The Santa Cruz River is a historic waterway of the desert southwest. For centuries, the Santa Cruz supported native agricultural and trading communities, whose archeological remnants are still being unearthed.
A dry riverbed through parts of Tucson, it is watered by effluent in the sections here in Marana. Did you know that the Santa Cruz headwaters are in Arizona, but the river winds down into Mexico and then heads north back into the U.S.? So downstream is north in our section of the Santa Cruz River.
Where there is water, there will usually be plenty of birds, even if the water is treated effluent. Pima County upgraded their water treatment system recently so the water quality is much better than it has been in the past, and the Santa Cruz River has a wide variety of birds as it flows through Marana. You can also find raccoon, bobcat, and other tracks in the sand along the shoreline. Bats also inhabit the Ina Rd. Bridge and can be seen at dusk. Marana is fortunate to have the Santa Cruz River running through, and the birds don’t mind the presence of effluent.
Year-round Resident Birds
In the portions of the Santa Cruz River that have surface water running through Marana, thick riparian habitat is home to a variety of warblers in the summer, and to many resident birds throughout the year. Bird rarities have been reported in this section of the river. Thick vegetation creates cool summer shade from willow, cottonwood, mesquite, and paloverde trees, interspersed with invasive tamarisk species.
You are likely to hear the high-pitched single note or chattering calls of Abert’s towhees. They love the underbrush, and are more often heard than seen. They’re about robin-sized, brown birds with black around their beak and eyes.
Gila and ladder-backed woodpeckers are also common year-round. Anna’s hummingbirds buzz by; pugnacious little birds that guard their food sources from other hummers. Killdeer are alarmists, skittering along shorelines giving anxious calls; they have long legs, a brown back, white breast, and a black necklace. Male vermilion flycatchers are ruby-red jewels with black markings, but their wives are plain brownish birds. Stately great blue herons stand at the water’s edge, looking very meditative as they watch for the movement of prey items, while the smaller green herons are camouflaged in vegetation on the banks. Cooper’s hawks patrol the air, or perch and look for unsuspecting small mammals and birds to pounce on, but after shift change at dusk, the great-horned owls take over the predatory role in this riparian area.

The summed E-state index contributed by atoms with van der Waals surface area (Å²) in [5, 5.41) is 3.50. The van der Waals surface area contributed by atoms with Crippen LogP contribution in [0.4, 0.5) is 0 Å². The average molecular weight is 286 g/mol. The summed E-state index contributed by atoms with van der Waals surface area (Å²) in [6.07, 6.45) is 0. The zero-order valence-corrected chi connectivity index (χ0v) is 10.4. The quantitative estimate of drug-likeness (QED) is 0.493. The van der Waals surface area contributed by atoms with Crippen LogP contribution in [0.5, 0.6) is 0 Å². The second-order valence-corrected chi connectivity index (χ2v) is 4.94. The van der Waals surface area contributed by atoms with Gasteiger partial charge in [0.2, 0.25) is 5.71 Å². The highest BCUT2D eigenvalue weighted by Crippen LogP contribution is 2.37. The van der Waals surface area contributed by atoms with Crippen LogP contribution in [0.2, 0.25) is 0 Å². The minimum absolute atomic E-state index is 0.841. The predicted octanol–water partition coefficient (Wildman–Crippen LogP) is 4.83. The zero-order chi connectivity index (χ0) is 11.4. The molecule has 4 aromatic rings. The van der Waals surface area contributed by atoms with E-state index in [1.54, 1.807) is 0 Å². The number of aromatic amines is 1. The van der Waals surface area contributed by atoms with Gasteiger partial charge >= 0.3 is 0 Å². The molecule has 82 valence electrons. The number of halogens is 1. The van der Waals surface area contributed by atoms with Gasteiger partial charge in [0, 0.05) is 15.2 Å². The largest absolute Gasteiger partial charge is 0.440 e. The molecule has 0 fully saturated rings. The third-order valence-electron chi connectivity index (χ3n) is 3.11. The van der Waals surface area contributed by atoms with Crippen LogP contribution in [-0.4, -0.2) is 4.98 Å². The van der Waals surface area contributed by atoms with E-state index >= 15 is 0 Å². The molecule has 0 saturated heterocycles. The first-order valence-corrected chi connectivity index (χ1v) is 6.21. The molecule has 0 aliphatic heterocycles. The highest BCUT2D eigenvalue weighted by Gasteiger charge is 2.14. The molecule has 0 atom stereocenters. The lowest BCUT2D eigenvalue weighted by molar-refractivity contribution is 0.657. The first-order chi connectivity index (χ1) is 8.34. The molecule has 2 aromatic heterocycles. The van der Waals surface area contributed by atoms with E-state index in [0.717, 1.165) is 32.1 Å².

Vermilion flycatcher by Dave Hassell
Warblers begin arriving along the river corridor as early as March and their songs fill the air. (The ducks mostly leave for northern climes to escape the heat of summer.) Wilson’s warblers are yellow, with a perky black cap.
Wilson’s warbler by Donna Dewhurst
Yellow-breasted chats are loquacious, with varied songs and whistles. They have a yellow chest and white “spectacles” around their eyes. Common yellowthroats sing “wichity, wichity, wichity” and the males have a black mask like the Lone Ranger. Large white-winged doves return – the scourge of some people who feed birds, but who’s to say – they have a right to be here too; singing “who cooks for you?” Yellow warblers are beautiful, bright yellow and they sing a sweet, high-pitched song.
Yellow Warbler by Katherine Whittemore, USFWS
Bell’s vireos sound argumentative, and to me they seem to say “Why didn’t you tell me where to meet you? I told you to meet me right here!” Western tanager males are flashy little models, with a yellow body, black wings and a red head. Other warblers that may be seen along the Santa Cruz River include Virginia’s warbler, Lucy’s warbler, orange-crowned warblers, and black-throated grey warblers. So take a walk along the Santa Cruz River Path and enjoy nature close to home! Book your stay today.
Janine Spencer,Environmental Projects Manager
Town of Marana